USDA official tours predator control projects in Johnson Co
Johnson County – “We have the best pilots in the country,” said Wildlife Services (WS) Wyoming State Director Rod Krischke of the five men his agency uses in the state to fly the planes used in coyote control operations.
One of those pilots was on hand July 13 when USDA Undersecretary for Marketing and Regulatory Programs Ed Avalos spent time in Johnson County, making a few tour stops and hearing specific issues of concern to Wyoming’s sheep industry, most of which were related to predator control and the importance of WS.
The first stop on Avalos’s tour was the Purdy Ranch south of Buffalo, where a bright yellow WS airplane and an on-the-ground trapper worked in conjunction to try to present a live demonstration of aerial coyote control to the Undersecretary.
Although the coyote that had been spotted earlier that morning left the country before the tour group arrived, Avalos was able to hear first-hand accounts from fellow tour participants on the importance of funding for the airplanes.
“The scenario when we bring an airplane to a ranch is usually one of two things – it’s calving or lambing season or the rancher is moving livestock to a place that hasn’t been hunted before, or the ranch is actually having coyotes kill livestock,” said WS Southeast District Supervisor Craig Acres. “That constitutes a call from a cooperator, saying it’s that time of year when he’s had problems before, or he’s found a fresh kill.”
Acres said that, if a wildlife specialist, or trapper, is familiar with the area, it doesn’t take much time to scout or locate coyotes before the plane comes.
“If they’ve been in the area before, they have a good idea of where the coyotes will be and how they travel across the ranch,” said Acres, adding that coordination calls are made the night before the hunt, at the minimum between the trapper and pilot, communicating about weather and where both will be.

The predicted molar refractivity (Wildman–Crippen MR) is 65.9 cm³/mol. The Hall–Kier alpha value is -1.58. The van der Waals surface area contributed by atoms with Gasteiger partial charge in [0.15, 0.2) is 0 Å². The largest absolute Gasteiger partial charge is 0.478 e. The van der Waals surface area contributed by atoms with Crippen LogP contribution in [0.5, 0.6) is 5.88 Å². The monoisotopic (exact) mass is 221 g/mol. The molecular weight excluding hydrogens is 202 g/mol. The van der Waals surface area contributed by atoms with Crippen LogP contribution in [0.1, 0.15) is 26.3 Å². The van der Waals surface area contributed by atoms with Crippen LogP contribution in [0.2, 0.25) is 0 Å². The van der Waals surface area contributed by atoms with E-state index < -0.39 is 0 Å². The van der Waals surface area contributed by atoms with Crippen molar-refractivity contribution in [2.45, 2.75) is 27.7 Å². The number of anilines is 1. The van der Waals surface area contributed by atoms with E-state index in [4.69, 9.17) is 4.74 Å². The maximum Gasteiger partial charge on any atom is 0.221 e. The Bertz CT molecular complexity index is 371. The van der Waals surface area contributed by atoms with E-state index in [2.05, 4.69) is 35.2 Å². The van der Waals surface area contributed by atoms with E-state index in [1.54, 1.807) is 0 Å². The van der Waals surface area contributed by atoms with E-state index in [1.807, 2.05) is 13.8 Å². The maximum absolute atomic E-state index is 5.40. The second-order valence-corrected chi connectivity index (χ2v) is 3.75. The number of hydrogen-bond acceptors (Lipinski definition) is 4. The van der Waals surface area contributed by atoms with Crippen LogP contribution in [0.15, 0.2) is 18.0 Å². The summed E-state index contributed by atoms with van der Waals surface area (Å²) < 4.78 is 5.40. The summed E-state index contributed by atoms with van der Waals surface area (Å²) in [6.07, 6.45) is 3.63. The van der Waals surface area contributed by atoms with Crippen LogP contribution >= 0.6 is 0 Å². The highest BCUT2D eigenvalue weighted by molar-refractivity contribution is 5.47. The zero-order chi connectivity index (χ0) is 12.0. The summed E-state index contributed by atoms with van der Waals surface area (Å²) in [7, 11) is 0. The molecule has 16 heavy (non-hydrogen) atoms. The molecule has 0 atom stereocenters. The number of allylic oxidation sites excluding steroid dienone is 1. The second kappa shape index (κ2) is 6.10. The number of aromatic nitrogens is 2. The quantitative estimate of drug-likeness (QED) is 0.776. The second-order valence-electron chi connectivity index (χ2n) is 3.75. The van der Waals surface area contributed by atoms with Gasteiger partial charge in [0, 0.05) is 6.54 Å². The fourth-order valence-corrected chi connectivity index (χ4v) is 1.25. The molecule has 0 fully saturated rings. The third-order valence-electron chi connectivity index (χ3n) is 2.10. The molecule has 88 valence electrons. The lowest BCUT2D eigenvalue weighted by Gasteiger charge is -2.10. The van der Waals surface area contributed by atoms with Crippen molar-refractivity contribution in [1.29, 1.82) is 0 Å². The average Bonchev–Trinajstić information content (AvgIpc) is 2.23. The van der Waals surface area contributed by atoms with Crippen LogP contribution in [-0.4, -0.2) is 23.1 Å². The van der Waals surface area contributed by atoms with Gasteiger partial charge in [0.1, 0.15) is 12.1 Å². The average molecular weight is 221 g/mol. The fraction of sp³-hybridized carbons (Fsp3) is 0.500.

“Usually trappers will have the coyotes spotted, or have them howling, and they’ll put the plane right in the spot where they’ve seen or heard them,” said Acres.
“Unless the county has a trapper, this is about the only tool we have in terms of being effective,” said Wyoming Wool Growers Association Executive Vice President Bryce Reece, who led the tour. “We have five airplanes in Wyoming right now, and they’re busy all the time. We have a big state with lots of country, and there would be no way for the trappers to cover the country on the ground.”
Krischke said one thing that’s particularly valuable about the airplane is its selectivity.
“We have wolves, grizzly bears and black-footed ferrets, among other things, and the value of the airplane is that we can address problems and identify every animal that’s taken,” he noted.
“This is selective – they won’t shoot anything but that coyote,” said Reece.
After taking a ride himself in the airplane, Avalos and the tour group proceeded to Buffalo, where Johnson County officials explained their rabies management strategy, which consists of trapping skunks around the outskirts of town.